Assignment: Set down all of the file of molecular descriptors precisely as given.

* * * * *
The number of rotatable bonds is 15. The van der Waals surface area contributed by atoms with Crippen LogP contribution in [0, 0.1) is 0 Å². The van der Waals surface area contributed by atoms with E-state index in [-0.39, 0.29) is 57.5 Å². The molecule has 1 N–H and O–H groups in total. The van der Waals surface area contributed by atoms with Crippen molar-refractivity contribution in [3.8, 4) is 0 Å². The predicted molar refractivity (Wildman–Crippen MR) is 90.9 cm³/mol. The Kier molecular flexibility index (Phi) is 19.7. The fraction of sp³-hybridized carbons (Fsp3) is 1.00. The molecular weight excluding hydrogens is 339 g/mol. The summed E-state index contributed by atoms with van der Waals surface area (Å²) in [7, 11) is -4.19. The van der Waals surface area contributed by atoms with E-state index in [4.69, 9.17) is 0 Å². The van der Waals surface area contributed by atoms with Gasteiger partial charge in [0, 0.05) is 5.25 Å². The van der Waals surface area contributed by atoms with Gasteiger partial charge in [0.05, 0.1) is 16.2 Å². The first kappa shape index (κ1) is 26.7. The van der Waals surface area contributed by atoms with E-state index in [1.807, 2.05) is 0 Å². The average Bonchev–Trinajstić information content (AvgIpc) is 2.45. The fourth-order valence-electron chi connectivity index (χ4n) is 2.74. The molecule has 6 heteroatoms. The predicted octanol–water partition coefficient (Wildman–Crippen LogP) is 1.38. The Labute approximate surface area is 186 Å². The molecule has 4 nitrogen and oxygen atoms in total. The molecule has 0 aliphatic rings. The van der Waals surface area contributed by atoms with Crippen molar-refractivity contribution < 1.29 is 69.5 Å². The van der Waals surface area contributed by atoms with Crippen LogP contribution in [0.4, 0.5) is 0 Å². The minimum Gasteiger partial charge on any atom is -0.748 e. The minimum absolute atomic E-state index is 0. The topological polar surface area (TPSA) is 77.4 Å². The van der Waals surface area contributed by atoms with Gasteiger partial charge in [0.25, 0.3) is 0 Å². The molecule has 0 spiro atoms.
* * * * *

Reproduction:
The number of rotatable bonds is 15. The van der Waals surface area contributed by atoms with Crippen LogP contribution in [0, 0.1) is 0 Å². The van der Waals surface area contributed by atoms with E-state index in [-0.39, 0.29) is 57.5 Å². The molecule has 1 N–H and O–H groups in total. The van der Waals surface area contributed by atoms with Crippen molar-refractivity contribution in [3.8, 4) is 0 Å². The predicted molar refractivity (Wildman–Crippen MR) is 90.9 cm³/mol. The Kier molecular flexibility index (Phi) is 19.7. The fraction of sp³-hybridized carbons (Fsp3) is 1.00. The molecular weight excluding hydrogens is 339 g/mol. The summed E-state index contributed by atoms with van der Waals surface area (Å²) in [7, 11) is -4.19. The van der Waals surface area contributed by atoms with E-state index in [4.69, 9.17) is 0 Å². The van der Waals surface area contributed by atoms with Gasteiger partial charge in [0, 0.05) is 5.25 Å². The van der Waals surface area contributed by atoms with Gasteiger partial charge in [0.05, 0.1) is 16.2 Å². The first kappa shape index (κ1) is 26.7. The van der Waals surface area contributed by atoms with E-state index in [1.807, 2.05) is 0 Å². The average Bonchev–Trinajstić information content (AvgIpc) is 2.45. The fourth-order valence-electron chi connectivity index (χ4n) is 2.74. The molecule has 6 heteroatoms. The predicted octanol–water partition coefficient (Wildman–Crippen LogP) is 1.38. The Labute approximate surface area is 186 Å². The molecule has 4 nitrogen and oxygen atoms in total. The molecule has 0 aliphatic rings. The van der Waals surface area contributed by atoms with Crippen molar-refractivity contribution < 1.29 is 69.5 Å². The van der Waals surface area contributed by atoms with Crippen LogP contribution in [0.4, 0.5) is 0 Å². The minimum Gasteiger partial charge on any atom is -0.748 e. The minimum absolute atomic E-state index is 0. The topological polar surface area (TPSA) is 77.4 Å². The van der Waals surface area contributed by atoms with Gasteiger partial charge in [0.25, 0.3) is 0 Å². The molecule has 0 spiro atoms.